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The Cambridge History of English and American Literature in 18 Volumes (1907–21).
Volume II. The End of the Middle Ages.

XVIII. Political and Religious Verse to the Close of the Fifteenth Century—Final Words

§ 5. The Libel of English Policy

In 1436–7, was written one of the most important and remarkable of early English political poems, The Libel [or little book] of English Policy. The poem begins by “exhortynge alle Englande to kepe the see enviroun,” and it is an early example of the political insight which recognised that the natural source of the greatness of a small island lay on the sea; its inflence on later naval developments can scarce by doubted. English commercial relations with foreign nations are discussed by the anonymous author at considerable length; “the commodytees of Spayne and of Fflaunders,” and of many another community are reviewed, and oddly enough these things read in rime:

  • And lycorys, Syvyle oyle, and grayne,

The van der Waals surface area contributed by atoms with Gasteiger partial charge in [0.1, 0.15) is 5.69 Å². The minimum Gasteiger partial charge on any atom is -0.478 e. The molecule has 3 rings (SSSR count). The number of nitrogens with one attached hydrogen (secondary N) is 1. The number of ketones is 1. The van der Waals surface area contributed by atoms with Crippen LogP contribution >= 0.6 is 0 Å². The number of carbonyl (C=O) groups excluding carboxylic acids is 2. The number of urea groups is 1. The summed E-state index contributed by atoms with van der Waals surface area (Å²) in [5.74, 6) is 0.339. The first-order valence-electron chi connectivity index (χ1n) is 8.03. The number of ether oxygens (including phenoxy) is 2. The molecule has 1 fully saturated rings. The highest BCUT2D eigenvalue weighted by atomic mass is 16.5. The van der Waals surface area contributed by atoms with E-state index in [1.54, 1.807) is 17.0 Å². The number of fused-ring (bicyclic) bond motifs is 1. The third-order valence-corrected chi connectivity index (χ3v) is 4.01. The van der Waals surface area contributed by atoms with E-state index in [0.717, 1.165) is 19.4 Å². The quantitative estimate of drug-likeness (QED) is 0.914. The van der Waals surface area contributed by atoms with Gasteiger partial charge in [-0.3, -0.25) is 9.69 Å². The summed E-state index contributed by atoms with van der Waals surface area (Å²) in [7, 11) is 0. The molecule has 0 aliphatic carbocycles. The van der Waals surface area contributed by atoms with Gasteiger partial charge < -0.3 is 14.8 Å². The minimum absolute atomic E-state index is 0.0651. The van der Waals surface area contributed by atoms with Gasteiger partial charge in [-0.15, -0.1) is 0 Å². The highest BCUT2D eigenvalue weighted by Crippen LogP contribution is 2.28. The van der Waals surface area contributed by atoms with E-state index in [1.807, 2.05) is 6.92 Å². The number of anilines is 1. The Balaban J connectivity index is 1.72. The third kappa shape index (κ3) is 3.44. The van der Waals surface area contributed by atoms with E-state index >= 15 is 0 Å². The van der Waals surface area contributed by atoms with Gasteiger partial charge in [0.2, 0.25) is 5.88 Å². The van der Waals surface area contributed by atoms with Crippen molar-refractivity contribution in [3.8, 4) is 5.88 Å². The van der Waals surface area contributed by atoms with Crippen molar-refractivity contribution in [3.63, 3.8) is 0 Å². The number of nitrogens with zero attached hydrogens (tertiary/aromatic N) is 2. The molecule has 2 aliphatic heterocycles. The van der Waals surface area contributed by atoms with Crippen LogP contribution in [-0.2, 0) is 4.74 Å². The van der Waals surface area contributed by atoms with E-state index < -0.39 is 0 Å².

• Whyte Castelle sope, and wax, is not in vayne;
  • Iren, wolle, wadmole, gotefel, kydefel also,
  • Ffor poynt-makers fulle nedefulle be the ij.
  • The Irish question is well to the fore, and there is a Welsh question as well:

  • wyth alle your myghte take hede
  • To kepe Yrelond, that it be not loste;
  • Ffor it is a boterasse and a poste
  • Under England, and Wales another.
  • God forbede but each were othere brothere,
  • Of one ligeaunce dewe unto the kynge.
  • And then the author turns to discuss “the comodius stokfysshe of Yselonde” brought by the seamen that go out from Bristow and from Scarborowgh “unto the costes cold”; and he harks back to Calais and urges, in language which sounds strangely modern, that there be
  • set a governaunce,
  • Set many wittes wythoutene variaunce
  • To one accorde and unanimitè,
  • Put to god wylle for to kepe the see.
  • The ende of bataile is pease sikerlye,
  • And power causeth pease finally.